Many children have been through the pandemic mill when it comes to their classroom experiences, and they need extra support to maintain their reading skills. Some children in primary grades have not had ‘normal’ educational direct instruction for two years. While we all applaud the efforts of classroom teachers during this challenging time, the instruction may not have been optimal. Don’t panic. With regular reading support, you can boost your child’s reading confidence and skill levels.
Here are some ways to sharpen your child’s reading skills:
Review the basics
Take the time to review all of the letter sounds, vowel sounds, and the sounds of blends and digraphs (dr, br, tr and ch, ph, sh, for example). Sometimes errors slip into basic skills without your notice. Classic examples are the sounds w and y make as they are not phonetic.
Then review things like periods and question marks at the end of sentences, characters and settings, and beginning, middle, and endings of stories. Simple conversations about these as you read a book together aloud will suffice.
You might also talk about the structure of a book: cover, title page, table of contents, pictures and text, indexes and glossaries, etc. Children who are familiar with these have a deeper understanding of books and all that they offer.
Children need to have an arsenal of strategies at the ready when they get ‘stuck’ in reading. It may be as simple as a reminder of a letter sound or a vowel sound, but often they need to know how to ask themselves a question or think about the context of the story.
Give your child prompts such as, “What makes sense? What sounds right? What does the ‘e’ do at the end of a word?” Another good strategy is to go back and re-read or read on. Sometimes that solves the reading problem. Or find a part of the word that is familiar; for example, ‘dog’ in ‘doghouse.’
Picture clues are a great help to young readers as they provide context and can help children anticipate what might be said. And finally, children need to know that if they’ve tried some strategies and still need help, it’s okay to ask for help.
Reading is a complex skill and a bit like solving a puzzle. You can help your child be a good thinker as they read.
Practice for fluency
Young children are often so focused on decoding the words that they lose the rhythm and intonation of the words as they read. They sound like robots. Give your child the opportunity to gain fluency and ‘sound good’ as they read. You can read a sentence and have them repeat it with good inflection. They can practice on a book they know well, and work on stopping at periods and making a question sound like a question.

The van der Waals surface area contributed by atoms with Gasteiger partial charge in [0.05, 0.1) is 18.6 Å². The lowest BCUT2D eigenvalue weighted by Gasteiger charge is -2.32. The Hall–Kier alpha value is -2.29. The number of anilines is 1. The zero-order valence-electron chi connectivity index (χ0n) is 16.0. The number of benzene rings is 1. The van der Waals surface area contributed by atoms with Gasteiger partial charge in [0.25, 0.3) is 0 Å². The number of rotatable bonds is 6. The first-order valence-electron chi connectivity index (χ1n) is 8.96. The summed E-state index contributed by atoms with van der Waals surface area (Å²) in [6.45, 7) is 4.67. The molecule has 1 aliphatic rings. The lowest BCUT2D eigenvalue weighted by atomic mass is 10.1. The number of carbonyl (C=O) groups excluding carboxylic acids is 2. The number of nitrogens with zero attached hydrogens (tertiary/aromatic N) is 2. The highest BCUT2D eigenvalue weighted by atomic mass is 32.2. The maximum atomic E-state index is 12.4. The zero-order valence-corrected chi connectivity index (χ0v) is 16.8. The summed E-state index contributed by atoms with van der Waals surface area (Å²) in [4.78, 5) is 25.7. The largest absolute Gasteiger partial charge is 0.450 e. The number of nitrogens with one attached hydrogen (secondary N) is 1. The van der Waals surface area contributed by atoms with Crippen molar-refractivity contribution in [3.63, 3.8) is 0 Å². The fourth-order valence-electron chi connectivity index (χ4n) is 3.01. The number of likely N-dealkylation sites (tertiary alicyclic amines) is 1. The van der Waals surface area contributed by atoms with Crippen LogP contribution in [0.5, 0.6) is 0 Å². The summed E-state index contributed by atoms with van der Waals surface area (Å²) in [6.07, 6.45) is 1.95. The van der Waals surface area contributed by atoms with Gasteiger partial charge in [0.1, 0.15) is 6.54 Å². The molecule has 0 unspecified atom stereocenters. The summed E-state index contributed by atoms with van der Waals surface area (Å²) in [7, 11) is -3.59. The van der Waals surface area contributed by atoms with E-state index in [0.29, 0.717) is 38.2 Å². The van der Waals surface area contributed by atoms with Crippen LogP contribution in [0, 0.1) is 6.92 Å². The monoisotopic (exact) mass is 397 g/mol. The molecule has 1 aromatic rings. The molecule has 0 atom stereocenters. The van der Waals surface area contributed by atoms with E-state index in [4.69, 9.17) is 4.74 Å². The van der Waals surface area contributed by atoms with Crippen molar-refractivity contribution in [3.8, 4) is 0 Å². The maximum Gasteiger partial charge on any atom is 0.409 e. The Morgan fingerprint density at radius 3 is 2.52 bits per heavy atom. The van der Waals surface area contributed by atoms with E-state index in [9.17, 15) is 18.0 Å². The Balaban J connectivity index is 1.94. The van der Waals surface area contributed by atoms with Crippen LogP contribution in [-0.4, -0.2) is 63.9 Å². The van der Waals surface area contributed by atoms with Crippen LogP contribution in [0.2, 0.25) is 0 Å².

Focus on comprehension
Without understanding, reading can become an exercise in ‘barking at the moon.’ Many early readers need help to think about the meaning of the words they read. You can enhance this process by asking questions, helping your child make predictions (“What do you think the dog will do next?”) and having your child retell the story back to you after reading it.
A few minutes spent in previewing a new book, looking at the title, the pictures, identifying the characters, and predicting what will happen in the story is a great way to focus on meaning. This is called a ‘book walk’ and is definitely worth the time spent doing it.
Retellings are a good way to evaluate your child’s understanding of a book. Do they include the beginning, middle, and ending? Do they leave out a major element of the story? Do they understand why the characters did what they did, or do they get why a story is funny or sad? Acting a story out with stuffed animals or other toys is another way to get to the heart of the meaning in the story.
Nothing improves reading skills as much as… you guessed it, time spent reading! It is vitally important that regular reading sessions take place. Don’t think of reading as a chore or a punishment. It’s a normal part of every day. Make it fun and plan some activities that relate to reading good books. Reward reading sessions with small treats. Choose a theme and read a series of books about it or join a local library or book store’s reading program.
If your child can read, they can learn anything. It’s important. So, get on the reading bandwagon and let those skills flourish!
Jan Pierce, M.Ed., is a retired teacher and reading specialist who writes about education, parenting, and family life.
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